I think it was something Phantom Hourglass attempted with Spirit Gems; to make simple collectibles that rewarded well. And don’t get me wrong, they did that pretty well. I mean, collecting ten of each gem was a complete joke, and getting any more than that felt like a slight challenge, but overall I had little difficulty with it. The rewards were very nice, courage yielding sword beams and power yielding a flaming sword with twice the strength of the first sword. The wisdom rewards were unappealing, but hey, two out of three isn’t bad. My only true complaint is that it was too easy. And that’s certainly not the worst thing in the world.
But I think a much more interesting collection item came in the challenge of finding seashells in Link’s Awakening. The shells were pretty well hidden, often just in a random patch of grass, and sometimes requiring more interesting puzzles to solve. After getting a total of twenty shells, your reward is the level two sword, which is a great prize for a collection! Honestly, if only Nintendo realized how awesome sword upgrades are, because I’d like to see all of my ongoing quests rewarded with them!
The seashells also make an appearance in Minish Cap, as a way to obtain figurines, possibly the worst ideas ever. The idea of figurines is a fine one; they’re like in-game collectibles that look semi-interesting and cost only mysterious seashells. But the issue is, the chance to get new ones go up as you spend MORE seashells, and you have a lower chance of getting new ones as you get more, forcing you to get MORE seashells, eventually leading to you needing literally thousands of seashells. THOUSANDS. Why? Because they can. Such a great idea gone so poorly, but at least the prizes are nice. The final Piece of Heart, a phonograph that allows you to listen to every song in the game, and of course a medal that tells you “You did it! You wasted your time getting the figurines!” Luckily, I think the game easily makes up for it with it’s second, more important collectible item.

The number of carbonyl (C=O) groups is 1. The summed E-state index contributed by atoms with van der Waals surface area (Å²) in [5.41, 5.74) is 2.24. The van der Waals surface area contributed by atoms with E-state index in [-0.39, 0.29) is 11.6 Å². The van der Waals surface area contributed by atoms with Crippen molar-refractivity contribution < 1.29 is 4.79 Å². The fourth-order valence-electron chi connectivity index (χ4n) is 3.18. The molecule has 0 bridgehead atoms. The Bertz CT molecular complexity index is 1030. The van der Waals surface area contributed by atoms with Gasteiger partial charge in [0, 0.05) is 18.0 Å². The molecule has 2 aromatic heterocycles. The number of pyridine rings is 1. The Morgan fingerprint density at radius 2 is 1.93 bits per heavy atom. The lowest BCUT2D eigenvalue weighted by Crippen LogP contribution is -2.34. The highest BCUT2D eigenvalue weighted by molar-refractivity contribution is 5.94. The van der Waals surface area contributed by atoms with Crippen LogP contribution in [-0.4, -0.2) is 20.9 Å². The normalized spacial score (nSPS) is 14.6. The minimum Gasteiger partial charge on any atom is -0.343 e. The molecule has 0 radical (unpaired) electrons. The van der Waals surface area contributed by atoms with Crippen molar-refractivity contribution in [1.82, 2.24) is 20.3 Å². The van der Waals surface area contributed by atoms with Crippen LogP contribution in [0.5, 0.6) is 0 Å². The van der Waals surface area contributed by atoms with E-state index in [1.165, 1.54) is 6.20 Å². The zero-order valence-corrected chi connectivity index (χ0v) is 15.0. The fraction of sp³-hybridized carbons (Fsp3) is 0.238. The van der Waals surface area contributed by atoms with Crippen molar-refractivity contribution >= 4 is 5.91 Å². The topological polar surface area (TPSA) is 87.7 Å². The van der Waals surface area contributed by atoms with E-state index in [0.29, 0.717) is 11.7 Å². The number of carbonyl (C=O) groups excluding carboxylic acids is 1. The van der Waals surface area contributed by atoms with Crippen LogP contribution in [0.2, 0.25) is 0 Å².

Kinstone pieces are introduced in the poorest way possible. You get some weird guy walking around with a crankable… something, yelling “Hey kids! Come on down, so I can teach you about rocks!” On my first time playing this game, I was turned off by this and didn’t attempt to kinstone fuse. After getting a bit older and picking up the game again, I realized how fun kinstone fusing can be. The rewards are always somewhat helpful, whether it’s a Piece of Heart, rupees, or those horrifying Mysterious Seashells, it’s a great reason to explore the overworld, talk to every NPC, and really find every little thing there was to find in this game. It should come as no surprise if you’ve read my previous articles that Minish Cap is one of my favorite games, and a lot of that love is from the kinstone fusions. As for rewards, getting all 100 kinstone fusions gives nothing more than a trophy in your inventory, which is minimal and not at all interesting, but each fusion gives you some prize, no matter how small, so I didn’t mind at all. I think this an extremely well done part of an extremely well done game.
Well that’s it for this week, but remember to check back every Tuesday at 11:00 AM Central Time for a new article. Don’t forget to leave your ideas for next week below!
Lastly, to adress a frequently asked question: “Why did you forget *Zelda Game*?
The truth is, I probably didn’t forget it. I just can’t possibly address everything from every game. It would be impractical, as if I can spend more time on each topic, then each paragraph rises in quality. If I left anything out, feel free to put your opinion on it in the comments!
So what do you think? Where do you agree or disagree with me? What would you like to see next week? Leave your comments below!